There are perhaps three big pension election topics – the introduction of auto-enrolment, removing tax relief for the very highest earners, and the future of public sector pensions.
Each party is keen to show how it can drag the UK from the economic mire and the economic situation will cloud every election conversation, including those on pensions.
Auto-enrolment, as far as the political parties are concerned is a done and dusted topic. The legislation is in place and the Nest scheme well on its way to being built. But it will launch on the new Government’s watch and once the public – and employers – realise the true extent of the policy, there may be resistance, especially coming so soon after the recession. The new Govern-ment has to make sure that the policy is in peak condition, so could make changes to legislation to make it simpler and easier for employers.
Cutting tax relief on pension contributions for the very highest earners was aimed to raise immediate revenue for Government coffers but the mechanism brought in is a very blunt instrument and it will cause HMRC, pension schemes, employers and members many headaches.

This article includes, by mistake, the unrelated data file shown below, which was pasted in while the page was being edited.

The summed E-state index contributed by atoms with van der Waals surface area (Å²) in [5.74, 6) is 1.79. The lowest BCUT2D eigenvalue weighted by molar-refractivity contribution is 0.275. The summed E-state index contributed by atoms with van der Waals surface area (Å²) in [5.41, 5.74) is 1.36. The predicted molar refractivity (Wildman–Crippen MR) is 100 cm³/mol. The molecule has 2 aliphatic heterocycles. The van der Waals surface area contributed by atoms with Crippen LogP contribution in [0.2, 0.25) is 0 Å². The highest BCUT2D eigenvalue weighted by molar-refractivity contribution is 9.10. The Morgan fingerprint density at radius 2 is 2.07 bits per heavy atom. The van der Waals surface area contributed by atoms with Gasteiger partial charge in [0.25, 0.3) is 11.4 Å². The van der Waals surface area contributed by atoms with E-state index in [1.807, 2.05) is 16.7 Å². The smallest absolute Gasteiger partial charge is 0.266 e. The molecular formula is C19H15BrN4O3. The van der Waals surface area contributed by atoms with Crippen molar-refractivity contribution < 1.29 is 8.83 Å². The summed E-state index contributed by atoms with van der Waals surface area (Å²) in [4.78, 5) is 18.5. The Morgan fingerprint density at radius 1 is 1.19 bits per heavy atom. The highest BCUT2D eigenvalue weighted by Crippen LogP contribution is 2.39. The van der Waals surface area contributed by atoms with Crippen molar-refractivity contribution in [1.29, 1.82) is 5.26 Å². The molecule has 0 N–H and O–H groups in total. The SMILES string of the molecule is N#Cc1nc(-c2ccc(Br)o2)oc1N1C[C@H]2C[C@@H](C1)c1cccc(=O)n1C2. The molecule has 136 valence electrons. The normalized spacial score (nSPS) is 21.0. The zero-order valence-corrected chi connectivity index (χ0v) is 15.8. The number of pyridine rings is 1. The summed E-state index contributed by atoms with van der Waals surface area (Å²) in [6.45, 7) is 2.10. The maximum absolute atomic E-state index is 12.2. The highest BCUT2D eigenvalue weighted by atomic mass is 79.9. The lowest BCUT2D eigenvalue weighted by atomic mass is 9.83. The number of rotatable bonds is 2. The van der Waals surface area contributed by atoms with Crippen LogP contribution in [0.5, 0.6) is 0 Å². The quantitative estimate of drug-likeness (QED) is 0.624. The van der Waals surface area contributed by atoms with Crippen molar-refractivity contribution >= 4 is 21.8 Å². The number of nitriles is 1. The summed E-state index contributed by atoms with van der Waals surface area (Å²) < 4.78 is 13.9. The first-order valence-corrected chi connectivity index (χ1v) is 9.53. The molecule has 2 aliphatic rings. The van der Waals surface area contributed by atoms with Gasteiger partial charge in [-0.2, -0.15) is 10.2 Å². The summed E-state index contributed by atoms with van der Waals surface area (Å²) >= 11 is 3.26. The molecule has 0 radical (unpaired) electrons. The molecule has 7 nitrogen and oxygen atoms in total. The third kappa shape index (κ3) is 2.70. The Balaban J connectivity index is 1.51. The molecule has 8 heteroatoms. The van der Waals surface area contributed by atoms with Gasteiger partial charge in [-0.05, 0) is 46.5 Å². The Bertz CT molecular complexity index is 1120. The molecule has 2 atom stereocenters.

A new Government may have the bottle to replace this unwieldy legislation with a simple alternative that has the same revenue-raising ability.
There is no doubt that pension savers will get a nasty surprise in a year’s time when their personal tax bills fall on their doormats. Many will stop saving in a pension, even if it is in their best interests to continue. A significant proportion of those will extend that decision to their workforce as well. This seemingly innocuous change could have wide-reaching implications.
But it is the third pension topic which will prove most tricky for the parties. The growing chasm between private sector and public sector schemes shows no sign of abating. But, on the other hand, there is no immediate impetus for a Government to take action. Each party wants to raise immediate revenue to help the UK’s balance sheet but closing defined-benefit public sector schemes and replacing them with defined-contribution alternatives will save no money in the short term and would be an additional expense. Private sector schemes have taken the decision that when in a hole, stop digging. But for public sector schemes, this is a future Government’s problem. Reducing pensions for hard-working nurses and firefighters is not an election winner.
So far, current Government policy has taken the view that raising revenue in the short term is more important than overcoming the longevity challenge. I hope that when it comes to pensions, future Government focus will be less on the next six months and more on the next 60 years.
Rachel Vahey is head of pensions development at Aegon